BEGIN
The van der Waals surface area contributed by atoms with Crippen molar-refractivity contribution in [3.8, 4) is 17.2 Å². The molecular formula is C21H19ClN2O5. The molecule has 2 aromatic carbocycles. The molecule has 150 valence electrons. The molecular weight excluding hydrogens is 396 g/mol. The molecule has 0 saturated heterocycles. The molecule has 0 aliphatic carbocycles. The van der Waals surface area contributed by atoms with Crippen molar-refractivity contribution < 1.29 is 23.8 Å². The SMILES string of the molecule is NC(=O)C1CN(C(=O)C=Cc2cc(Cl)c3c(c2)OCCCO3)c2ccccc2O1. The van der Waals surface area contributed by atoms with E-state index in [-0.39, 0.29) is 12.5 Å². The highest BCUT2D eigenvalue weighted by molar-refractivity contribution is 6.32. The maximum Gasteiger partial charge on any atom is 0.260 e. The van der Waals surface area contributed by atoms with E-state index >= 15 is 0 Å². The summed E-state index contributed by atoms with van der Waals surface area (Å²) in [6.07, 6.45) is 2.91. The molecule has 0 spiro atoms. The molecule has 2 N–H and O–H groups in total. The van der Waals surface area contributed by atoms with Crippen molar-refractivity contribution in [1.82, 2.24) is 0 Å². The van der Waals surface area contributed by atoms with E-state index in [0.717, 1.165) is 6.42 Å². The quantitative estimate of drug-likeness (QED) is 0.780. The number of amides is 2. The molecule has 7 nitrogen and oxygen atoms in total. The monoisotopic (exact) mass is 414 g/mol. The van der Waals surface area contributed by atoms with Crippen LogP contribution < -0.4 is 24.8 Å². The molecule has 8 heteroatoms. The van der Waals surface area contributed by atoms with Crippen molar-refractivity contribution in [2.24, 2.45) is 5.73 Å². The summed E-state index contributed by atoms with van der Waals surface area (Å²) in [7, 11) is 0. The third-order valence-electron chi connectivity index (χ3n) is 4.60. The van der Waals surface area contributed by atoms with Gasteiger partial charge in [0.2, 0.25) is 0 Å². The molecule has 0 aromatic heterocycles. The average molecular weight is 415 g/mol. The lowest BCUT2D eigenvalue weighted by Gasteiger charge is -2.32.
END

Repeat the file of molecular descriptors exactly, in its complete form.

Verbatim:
The van der Waals surface area contributed by atoms with Crippen molar-refractivity contribution in [3.8, 4) is 17.2 Å². The molecular formula is C21H19ClN2O5. The molecule has 2 aromatic carbocycles. The molecule has 150 valence electrons. The molecular weight excluding hydrogens is 396 g/mol. The molecule has 0 saturated heterocycles. The molecule has 0 aliphatic carbocycles. The van der Waals surface area contributed by atoms with Crippen molar-refractivity contribution < 1.29 is 23.8 Å². The SMILES string of the molecule is NC(=O)C1CN(C(=O)C=Cc2cc(Cl)c3c(c2)OCCCO3)c2ccccc2O1. The van der Waals surface area contributed by atoms with E-state index in [-0.39, 0.29) is 12.5 Å². The highest BCUT2D eigenvalue weighted by molar-refractivity contribution is 6.32. The maximum Gasteiger partial charge on any atom is 0.260 e. The van der Waals surface area contributed by atoms with E-state index >= 15 is 0 Å². The summed E-state index contributed by atoms with van der Waals surface area (Å²) in [6.07, 6.45) is 2.91. The molecule has 0 spiro atoms. The molecule has 2 N–H and O–H groups in total. The van der Waals surface area contributed by atoms with Crippen molar-refractivity contribution in [1.82, 2.24) is 0 Å². The van der Waals surface area contributed by atoms with E-state index in [0.717, 1.165) is 6.42 Å². The quantitative estimate of drug-likeness (QED) is 0.780. The number of amides is 2. The molecule has 7 nitrogen and oxygen atoms in total. The monoisotopic (exact) mass is 414 g/mol. The van der Waals surface area contributed by atoms with Crippen LogP contribution < -0.4 is 24.8 Å². The molecule has 8 heteroatoms. The van der Waals surface area contributed by atoms with Crippen molar-refractivity contribution in [2.24, 2.45) is 5.73 Å². The summed E-state index contributed by atoms with van der Waals surface area (Å²) in [7, 11) is 0. The third-order valence-electron chi connectivity index (χ3n) is 4.60. The van der Waals surface area contributed by atoms with Gasteiger partial charge in [0.2, 0.25) is 0 Å². The molecule has 0 aromatic heterocycles. The average molecular weight is 415 g/mol. The lowest BCUT2D eigenvalue weighted by Gasteiger charge is -2.32.